A boss' challenge: KM in a month, on the cheap!

Posted: August 12, 2013
by Ron Brumbarger

Ever received a challenge presented to you by your boss like this: “I need a knowledge management solution, whatever that is, next month. Oh yeah, we have limited budget, so figure it out on the cheap.”

Gulp! The challenge statement above is riddled with potholes for your career, right? Let’s dissect the statement before worry overtakes us:
 
  1. ‘I need’ – uh oh. “I” – your boss, needs. Why? Why is this KM system so important that he needs it? Are there other stakeholders pushing him to accomplish this? Best find out before you proceed too far.
  2. ‘whatever that is’ – a bigger "Uh Oh!" So you’re being expected to deliver a KM system to your boss and an array of other stakeholders without them having a clear understanding of what a KM system is, right? I’ll get to some practical next steps for you to undertake below… but for now, let’s continue with our dissection project.
  3. ‘next month’ – strike three! Now what? You’re delivering an unknown solution to a group without definition and doing so in a hurry. Dusting off your resume yet? Hang with me; we’ll get to some ideas for help.
  4. ‘on the cheap’ – you’re toast. Luck you drawing the short straw to handle this project! If you haven’t already started packing your desk, you might consider doing so now.

But alas, there is hope. Let’s look at some things you might answer before you embark upon resolving this challenge:

  1. Who – who are the stakeholders, besides your boss, that influence the decision making? It’s crucial to understand their expectations before proceeding. Dig a little and spend more time asking questions instead of making statements.
  2. Why – when addressing the ‘who’ question above, let’s try to address the ‘why’ question first. There is a chance the wrong individuals are applying pressure for a KM solution, or individuals with expectations that will be disappointed. Best to understand the real drivers behind this KM project you’re being asked to undertake. Here are a few drivers we commonly see:
    • Economic: we’re losing money repeating the same mistakes over and over again. There must be a better way.
    • Quality: our quality is struggling as we seem to lose tacit and institutional knowledge with the ever revolving door of talent. How do we keep the knowledge created within the organization alive even with people changing jobs?
    • History: there’s a genealogy to the problem we’re solving here and I know we’ve encountered this before. Mini case studies are helpful here to ensure the same problem isn’t as costly to resolve as it was the first time.
  3. What – what is KM. Best to define what KM looks like in your organization before proceeding. No two organizations are alike and each have slightly different interpretations and translations of the term KM. The answer to this question is most often solved by asking: “What is it you would like this KM system to achieve for us”?
  4. When – next month, regardless of when you started, is out of the questions. Sorry – you can’t possibly answer the three questions above this one in a month. Not possible and not going to happen successfully. To answer this, you need to dig behind the drivers for ‘next month’. Perhaps a pilot with some test data in 45 days or so scratches the itch – and enables you to clarify the ‘Why’ and ‘What’ questions above sooner.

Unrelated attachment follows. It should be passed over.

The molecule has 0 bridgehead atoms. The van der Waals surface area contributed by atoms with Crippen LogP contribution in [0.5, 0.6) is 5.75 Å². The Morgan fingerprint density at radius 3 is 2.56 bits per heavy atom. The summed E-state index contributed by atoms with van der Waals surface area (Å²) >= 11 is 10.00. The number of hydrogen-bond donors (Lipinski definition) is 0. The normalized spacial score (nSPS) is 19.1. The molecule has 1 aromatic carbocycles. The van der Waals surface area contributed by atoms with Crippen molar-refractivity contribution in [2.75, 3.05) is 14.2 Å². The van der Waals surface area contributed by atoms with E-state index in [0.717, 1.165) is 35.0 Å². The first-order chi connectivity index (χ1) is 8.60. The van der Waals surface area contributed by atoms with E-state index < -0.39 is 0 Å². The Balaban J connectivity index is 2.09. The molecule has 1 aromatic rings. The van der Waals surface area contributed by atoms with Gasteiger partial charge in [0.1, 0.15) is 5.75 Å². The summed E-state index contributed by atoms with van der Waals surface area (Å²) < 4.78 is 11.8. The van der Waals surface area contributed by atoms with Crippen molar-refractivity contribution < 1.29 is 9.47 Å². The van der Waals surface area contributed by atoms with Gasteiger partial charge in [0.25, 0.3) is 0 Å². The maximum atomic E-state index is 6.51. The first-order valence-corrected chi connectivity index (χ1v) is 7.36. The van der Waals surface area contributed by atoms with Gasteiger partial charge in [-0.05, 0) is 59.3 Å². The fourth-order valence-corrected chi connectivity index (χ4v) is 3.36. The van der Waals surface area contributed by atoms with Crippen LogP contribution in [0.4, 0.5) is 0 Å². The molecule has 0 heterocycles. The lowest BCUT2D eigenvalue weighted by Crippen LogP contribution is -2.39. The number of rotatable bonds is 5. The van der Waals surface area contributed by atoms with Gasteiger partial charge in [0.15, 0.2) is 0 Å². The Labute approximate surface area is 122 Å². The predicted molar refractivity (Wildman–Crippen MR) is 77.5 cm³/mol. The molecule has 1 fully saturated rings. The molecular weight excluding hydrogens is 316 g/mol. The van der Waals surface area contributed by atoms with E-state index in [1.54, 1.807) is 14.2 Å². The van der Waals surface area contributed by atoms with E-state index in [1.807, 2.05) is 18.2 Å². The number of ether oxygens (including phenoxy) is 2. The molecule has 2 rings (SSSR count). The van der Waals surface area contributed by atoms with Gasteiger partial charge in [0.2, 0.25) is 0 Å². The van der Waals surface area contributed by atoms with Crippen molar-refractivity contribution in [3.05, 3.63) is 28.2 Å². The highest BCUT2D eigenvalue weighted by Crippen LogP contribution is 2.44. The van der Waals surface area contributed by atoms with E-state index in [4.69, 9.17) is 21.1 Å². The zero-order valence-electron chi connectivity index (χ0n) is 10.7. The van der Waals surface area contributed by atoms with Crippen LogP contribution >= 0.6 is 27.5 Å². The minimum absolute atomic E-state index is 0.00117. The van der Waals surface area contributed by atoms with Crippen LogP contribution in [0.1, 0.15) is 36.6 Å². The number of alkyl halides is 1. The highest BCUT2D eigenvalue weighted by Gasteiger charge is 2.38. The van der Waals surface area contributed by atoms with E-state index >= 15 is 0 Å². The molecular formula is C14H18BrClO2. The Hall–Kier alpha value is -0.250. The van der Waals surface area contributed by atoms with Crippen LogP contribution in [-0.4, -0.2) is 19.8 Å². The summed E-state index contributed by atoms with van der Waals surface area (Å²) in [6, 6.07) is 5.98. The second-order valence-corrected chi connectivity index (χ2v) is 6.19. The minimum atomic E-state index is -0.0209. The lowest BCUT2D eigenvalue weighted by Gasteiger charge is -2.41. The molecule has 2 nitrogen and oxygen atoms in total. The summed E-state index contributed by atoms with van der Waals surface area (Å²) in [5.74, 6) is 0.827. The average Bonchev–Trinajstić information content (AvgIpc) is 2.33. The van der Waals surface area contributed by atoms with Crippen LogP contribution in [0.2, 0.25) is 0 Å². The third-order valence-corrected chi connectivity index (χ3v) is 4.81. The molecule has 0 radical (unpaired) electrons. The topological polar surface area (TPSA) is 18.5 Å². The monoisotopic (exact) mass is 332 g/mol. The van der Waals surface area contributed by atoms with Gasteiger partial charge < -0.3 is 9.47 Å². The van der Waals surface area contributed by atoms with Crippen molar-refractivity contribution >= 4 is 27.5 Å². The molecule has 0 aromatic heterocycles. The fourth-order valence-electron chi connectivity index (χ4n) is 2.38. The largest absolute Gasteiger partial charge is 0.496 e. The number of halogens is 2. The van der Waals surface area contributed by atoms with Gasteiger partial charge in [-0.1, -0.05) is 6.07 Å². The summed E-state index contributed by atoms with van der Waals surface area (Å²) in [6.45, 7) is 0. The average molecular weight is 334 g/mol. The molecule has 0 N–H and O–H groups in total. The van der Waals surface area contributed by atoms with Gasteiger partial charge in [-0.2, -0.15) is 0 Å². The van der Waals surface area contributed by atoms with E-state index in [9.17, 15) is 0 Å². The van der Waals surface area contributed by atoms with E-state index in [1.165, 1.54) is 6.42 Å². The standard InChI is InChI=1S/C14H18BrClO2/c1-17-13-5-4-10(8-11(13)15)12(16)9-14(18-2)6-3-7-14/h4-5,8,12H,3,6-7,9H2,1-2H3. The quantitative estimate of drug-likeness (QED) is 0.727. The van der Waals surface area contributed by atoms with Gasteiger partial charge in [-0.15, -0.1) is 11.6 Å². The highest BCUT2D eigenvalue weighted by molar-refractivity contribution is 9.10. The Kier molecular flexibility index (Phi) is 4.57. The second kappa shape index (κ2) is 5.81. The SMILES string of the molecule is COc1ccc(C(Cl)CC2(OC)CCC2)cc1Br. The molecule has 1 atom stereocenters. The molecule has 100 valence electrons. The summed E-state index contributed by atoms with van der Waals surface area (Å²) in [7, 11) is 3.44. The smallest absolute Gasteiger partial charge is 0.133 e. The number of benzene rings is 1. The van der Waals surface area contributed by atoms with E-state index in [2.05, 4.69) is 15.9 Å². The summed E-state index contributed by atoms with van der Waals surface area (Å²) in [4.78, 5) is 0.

5. How much – Okay, cheap can’t be fixed, right? Wrong! If the KM system you’re tasked with implementing has a short ROI, perhaps cheap is attainable. Speaking of ROI – here’s where the hard work comes into play. How will you measure return on this KM system? What are the hard metrics, the soft metrics, and the financial metrics which comprise an ROI. Tough to define? Sure, but far easier than attaining ‘next month’!
  6. Heroes – that’s right. Heroes. Your goal is to make those with whom you work look like heroes. If they win, you win. So rather than go about a knee-jerk reaction to the boss’ statement above, think first about how you make him/her stand out like a hero. It’ll change your perspective on the challenge before you.
We hear this challenge all the time. Too often, though, there’s a morass of IT, legal, product development, etc., people involved in the implementation. I encourage you to call the ball – step up and own/lead the charge. KM and related system implementations are just begging for leadership and ownership. Your fast track to hero is to own this challenge – humbly making those around you heroes in the process.

Finally, find a trustworthy partner. Is this a bit of a plug? Of course it is. But do yourself a favor and find a firm who has experience in such projects and ask for help. As I mentioned, we’ve seen this challenge before and, in addition to the technology, we can help bring about guidance (some call it marital counseling) in the implementation as well. You need not re-invent the wheel.



 
Posted: August 12, 2013 by Ron Brumbarger | with 0 comments


Comments
Blog post currently doesn't have any comments.
Subscribe
 Security code

Syndication

Blog postsRSS

Get Email Updates!



Twitter


Follow me on Twitter

Information